MIF (Protein|Antibody|cDNA Clone|ELISA Kit)

All MIF reagents are produced in house and quality controlled, including 4 MIF Antibody, 24 MIF Gene, 1 MIF IPKit, 2 MIF Lysate, 3 MIF Protein, 2 MIF qPCR. All MIF reagents are ready to use.

Recombinant MIF proteins are expressed by E. coli, HEK293 Cells with fusion tags as Native, C-His.

MIFantibodies are validated with different applications, which are ELISA, WB, IP.

MIFcDNA clones are full length sequence confirmed and expression validated. There are 13 kinds of tags for each MIF of different species, especially GFP tag, OFP tag, FLAG tag and so on. There are three kinds of vectors for choice, cloning vector, expression vector and lentivrial expression vector.

MIF Protein (3)


MIF Protein, Mouse, Recombinant


Expression host: E. coli

Mouse MIF Protein 11359

MIF Protein, Human, Recombinant (His Tag)


Expression host: HEK293 Cells

Human MIF Protein 8589

MIF Protein, Mouse, Recombinant (His Tag)


Expression host: HEK293 Cells

Mouse MIF Protein 11358

MIF Antibody (4)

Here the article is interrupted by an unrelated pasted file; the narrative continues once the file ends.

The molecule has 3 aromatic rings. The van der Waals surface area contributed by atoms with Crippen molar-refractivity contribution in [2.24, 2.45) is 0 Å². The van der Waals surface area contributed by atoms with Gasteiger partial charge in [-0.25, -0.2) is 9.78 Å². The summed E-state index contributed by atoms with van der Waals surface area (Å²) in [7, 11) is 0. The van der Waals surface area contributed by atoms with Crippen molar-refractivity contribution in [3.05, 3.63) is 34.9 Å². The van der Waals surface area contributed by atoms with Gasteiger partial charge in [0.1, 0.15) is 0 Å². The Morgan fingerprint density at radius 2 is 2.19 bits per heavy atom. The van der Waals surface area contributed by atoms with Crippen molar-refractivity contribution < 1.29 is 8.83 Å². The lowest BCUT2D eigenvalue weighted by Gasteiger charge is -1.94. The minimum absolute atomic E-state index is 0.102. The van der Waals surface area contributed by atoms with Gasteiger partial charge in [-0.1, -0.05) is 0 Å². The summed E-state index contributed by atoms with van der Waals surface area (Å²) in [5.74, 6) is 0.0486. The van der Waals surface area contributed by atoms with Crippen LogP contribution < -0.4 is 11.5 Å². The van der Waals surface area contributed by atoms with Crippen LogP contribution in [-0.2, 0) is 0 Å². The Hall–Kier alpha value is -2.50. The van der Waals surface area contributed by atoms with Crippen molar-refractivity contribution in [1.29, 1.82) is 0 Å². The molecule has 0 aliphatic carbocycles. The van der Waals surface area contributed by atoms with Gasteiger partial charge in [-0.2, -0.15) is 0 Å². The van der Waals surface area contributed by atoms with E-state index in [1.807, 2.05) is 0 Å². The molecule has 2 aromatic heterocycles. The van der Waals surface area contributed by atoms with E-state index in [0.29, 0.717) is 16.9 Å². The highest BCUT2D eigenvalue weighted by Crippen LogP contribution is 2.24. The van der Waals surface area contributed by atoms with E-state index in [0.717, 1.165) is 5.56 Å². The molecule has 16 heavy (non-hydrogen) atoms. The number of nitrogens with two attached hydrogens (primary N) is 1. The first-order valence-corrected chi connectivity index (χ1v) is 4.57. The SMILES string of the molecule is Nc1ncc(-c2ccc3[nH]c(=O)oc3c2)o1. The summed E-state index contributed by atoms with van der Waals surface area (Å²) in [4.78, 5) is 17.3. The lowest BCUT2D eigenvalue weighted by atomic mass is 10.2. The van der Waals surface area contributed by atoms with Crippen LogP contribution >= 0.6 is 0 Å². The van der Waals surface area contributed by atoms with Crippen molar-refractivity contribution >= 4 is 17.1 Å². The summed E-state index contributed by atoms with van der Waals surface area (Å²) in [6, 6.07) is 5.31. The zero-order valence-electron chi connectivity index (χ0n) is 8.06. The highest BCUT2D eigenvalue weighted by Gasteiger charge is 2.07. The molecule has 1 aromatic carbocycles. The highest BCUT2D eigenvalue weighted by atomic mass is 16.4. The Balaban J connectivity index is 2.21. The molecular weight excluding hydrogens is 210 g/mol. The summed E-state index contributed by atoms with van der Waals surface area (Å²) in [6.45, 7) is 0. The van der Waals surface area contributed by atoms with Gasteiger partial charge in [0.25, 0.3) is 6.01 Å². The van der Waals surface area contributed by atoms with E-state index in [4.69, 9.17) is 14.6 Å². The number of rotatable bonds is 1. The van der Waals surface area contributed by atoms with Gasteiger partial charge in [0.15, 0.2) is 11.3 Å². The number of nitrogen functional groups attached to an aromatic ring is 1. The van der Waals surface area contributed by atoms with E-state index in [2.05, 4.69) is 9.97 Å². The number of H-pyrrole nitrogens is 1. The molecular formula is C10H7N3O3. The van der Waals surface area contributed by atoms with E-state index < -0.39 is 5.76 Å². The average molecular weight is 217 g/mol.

Application Clonality

Anti-MIF Antibody


Application: ELISA

Clonality: PAb

Anti-MIF Antibody


Application: ELISA

Clonality: PAb

Anti-MIF Antibody


Application: WB,ELISA,IP

Clonality: PAb

Mouse MIF Immunoprecipitation(IP) 8218

Anti-MIF Antibody


Application: WB

Clonality: PAb

Human MIF Western blot (WB) 6596

MIF cDNA Clone (24)


MIF qPCR Primer (2)

MIF IP Kit (1)

MIF Lysate (2)

Macrophage migration inhibitory factor (MIF) is an immunoregulatory cytokine, the effect of which on arresting random immune cell movement was recognized several decades ago. Despite its historic name, MIF also has a direct chemokine-like function and promotes cell recruitment. MIF is an ubiquitously expressed protein that plays a crucial role in many inflammatory and autoimmune disorders. Increasing evidence suggests that MIF also controls metabolic and inflammatory processes underlying the development of metabolic pathologies associated with obesity. Further research has shown that MIF plays a particularly critical part in cell cycle regulation and therefore in tumorigenesis as well. The significance of the role of MIF in a variety of both solid and hematologic tumors has been established. More recently, interest has increased in the role of MIF in the development of central nervous system (CNS) tumors, in which it appears to influence cell cycle control. MIF contributes to malignant disease progression on several different levels. Both circulating and intracellular MIF protein levels are elevated in cancer patients and MIF expression reportedly correlates with stage, metastatic spread and disease-free survival. Blockade of MIF bioactivity successfully inhibited tumor cell growth in vivo and in vitro. MIF plays important roles in the pathogenesis of gastrointestinal, hepatic, and pancreatic disorders.